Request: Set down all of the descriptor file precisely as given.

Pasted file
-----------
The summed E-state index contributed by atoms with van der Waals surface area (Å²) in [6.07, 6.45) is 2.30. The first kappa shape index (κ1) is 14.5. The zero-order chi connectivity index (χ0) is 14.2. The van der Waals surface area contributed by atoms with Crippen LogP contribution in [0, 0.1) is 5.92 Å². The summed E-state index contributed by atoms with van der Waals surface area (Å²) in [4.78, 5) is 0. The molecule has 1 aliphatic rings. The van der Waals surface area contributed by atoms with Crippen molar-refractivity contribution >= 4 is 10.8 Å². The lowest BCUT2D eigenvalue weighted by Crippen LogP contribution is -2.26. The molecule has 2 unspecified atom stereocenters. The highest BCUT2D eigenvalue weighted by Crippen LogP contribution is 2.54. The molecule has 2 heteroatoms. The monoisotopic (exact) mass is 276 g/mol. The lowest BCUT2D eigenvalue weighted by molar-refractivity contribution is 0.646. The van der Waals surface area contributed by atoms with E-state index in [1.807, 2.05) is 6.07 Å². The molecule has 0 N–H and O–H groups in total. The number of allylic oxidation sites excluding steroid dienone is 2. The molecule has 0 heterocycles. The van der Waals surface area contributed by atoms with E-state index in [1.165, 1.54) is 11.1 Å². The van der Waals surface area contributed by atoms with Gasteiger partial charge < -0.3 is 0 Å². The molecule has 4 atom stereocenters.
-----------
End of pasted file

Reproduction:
The summed E-state index contributed by atoms with van der Waals surface area (Å²) in [6.07, 6.45) is 2.30. The first kappa shape index (κ1) is 14.5. The zero-order chi connectivity index (χ0) is 14.2. The van der Waals surface area contributed by atoms with Crippen LogP contribution in [0, 0.1) is 5.92 Å². The summed E-state index contributed by atoms with van der Waals surface area (Å²) in [4.78, 5) is 0. The molecule has 1 aliphatic rings. The van der Waals surface area contributed by atoms with Crippen molar-refractivity contribution >= 4 is 10.8 Å². The lowest BCUT2D eigenvalue weighted by Crippen LogP contribution is -2.26. The molecule has 2 unspecified atom stereocenters. The highest BCUT2D eigenvalue weighted by Crippen LogP contribution is 2.54. The molecule has 2 heteroatoms. The monoisotopic (exact) mass is 276 g/mol. The lowest BCUT2D eigenvalue weighted by molar-refractivity contribution is 0.646. The van der Waals surface area contributed by atoms with E-state index in [1.807, 2.05) is 6.07 Å². The molecule has 0 N–H and O–H groups in total. The number of allylic oxidation sites excluding steroid dienone is 2. The molecule has 0 heterocycles. The van der Waals surface area contributed by atoms with E-state index in [1.165, 1.54) is 11.1 Å². The van der Waals surface area contributed by atoms with Gasteiger partial charge < -0.3 is 0 Å². The molecule has 4 atom stereocenters.